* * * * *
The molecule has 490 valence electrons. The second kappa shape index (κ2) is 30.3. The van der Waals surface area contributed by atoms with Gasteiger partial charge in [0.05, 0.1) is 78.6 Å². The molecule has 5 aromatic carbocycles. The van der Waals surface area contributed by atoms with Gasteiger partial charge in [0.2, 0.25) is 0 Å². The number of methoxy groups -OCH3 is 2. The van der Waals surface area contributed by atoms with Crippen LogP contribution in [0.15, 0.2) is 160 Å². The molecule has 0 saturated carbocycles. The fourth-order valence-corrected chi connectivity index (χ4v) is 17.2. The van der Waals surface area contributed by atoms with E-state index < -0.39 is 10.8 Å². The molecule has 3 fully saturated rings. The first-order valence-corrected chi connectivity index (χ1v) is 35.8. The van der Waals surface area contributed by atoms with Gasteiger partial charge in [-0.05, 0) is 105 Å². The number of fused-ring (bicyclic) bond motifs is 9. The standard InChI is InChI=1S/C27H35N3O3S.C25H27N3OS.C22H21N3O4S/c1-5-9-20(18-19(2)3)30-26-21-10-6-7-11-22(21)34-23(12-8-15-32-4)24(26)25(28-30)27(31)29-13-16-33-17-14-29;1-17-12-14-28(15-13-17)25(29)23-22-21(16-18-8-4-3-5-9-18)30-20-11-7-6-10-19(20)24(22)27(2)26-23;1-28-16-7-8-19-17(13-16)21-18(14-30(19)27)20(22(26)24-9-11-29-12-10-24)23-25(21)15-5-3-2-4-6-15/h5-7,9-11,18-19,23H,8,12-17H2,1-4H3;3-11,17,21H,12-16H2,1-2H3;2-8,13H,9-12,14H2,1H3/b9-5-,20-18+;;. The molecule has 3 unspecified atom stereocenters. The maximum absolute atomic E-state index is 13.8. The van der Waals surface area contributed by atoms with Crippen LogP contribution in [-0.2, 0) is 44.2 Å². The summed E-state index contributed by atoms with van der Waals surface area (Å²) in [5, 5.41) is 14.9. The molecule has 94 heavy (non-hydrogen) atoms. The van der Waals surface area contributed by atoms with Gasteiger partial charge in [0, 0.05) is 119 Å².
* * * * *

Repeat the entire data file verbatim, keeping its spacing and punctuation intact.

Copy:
The molecule has 490 valence electrons. The second kappa shape index (κ2) is 30.3. The van der Waals surface area contributed by atoms with Gasteiger partial charge in [0.05, 0.1) is 78.6 Å². The molecule has 5 aromatic carbocycles. The van der Waals surface area contributed by atoms with Gasteiger partial charge in [0.2, 0.25) is 0 Å². The number of methoxy groups -OCH3 is 2. The van der Waals surface area contributed by atoms with Crippen LogP contribution in [0.15, 0.2) is 160 Å². The molecule has 0 saturated carbocycles. The fourth-order valence-corrected chi connectivity index (χ4v) is 17.2. The van der Waals surface area contributed by atoms with E-state index < -0.39 is 10.8 Å². The molecule has 3 fully saturated rings. The first-order valence-corrected chi connectivity index (χ1v) is 35.8. The van der Waals surface area contributed by atoms with Gasteiger partial charge in [-0.05, 0) is 105 Å². The number of fused-ring (bicyclic) bond motifs is 9. The standard InChI is InChI=1S/C27H35N3O3S.C25H27N3OS.C22H21N3O4S/c1-5-9-20(18-19(2)3)30-26-21-10-6-7-11-22(21)34-23(12-8-15-32-4)24(26)25(28-30)27(31)29-13-16-33-17-14-29;1-17-12-14-28(15-13-17)25(29)23-22-21(16-18-8-4-3-5-9-18)30-20-11-7-6-10-19(20)24(22)27(2)26-23;1-28-16-7-8-19-17(13-16)21-18(14-30(19)27)20(22(26)24-9-11-29-12-10-24)23-25(21)15-5-3-2-4-6-15/h5-7,9-11,18-19,23H,8,12-17H2,1-4H3;3-11,17,21H,12-16H2,1-2H3;2-8,13H,9-12,14H2,1H3/b9-5-,20-18+;;. The molecule has 3 unspecified atom stereocenters. The maximum absolute atomic E-state index is 13.8. The van der Waals surface area contributed by atoms with Crippen LogP contribution in [-0.2, 0) is 44.2 Å². The summed E-state index contributed by atoms with van der Waals surface area (Å²) in [5, 5.41) is 14.9. The molecule has 94 heavy (non-hydrogen) atoms. The van der Waals surface area contributed by atoms with Gasteiger partial charge in [0, 0.05) is 119 Å².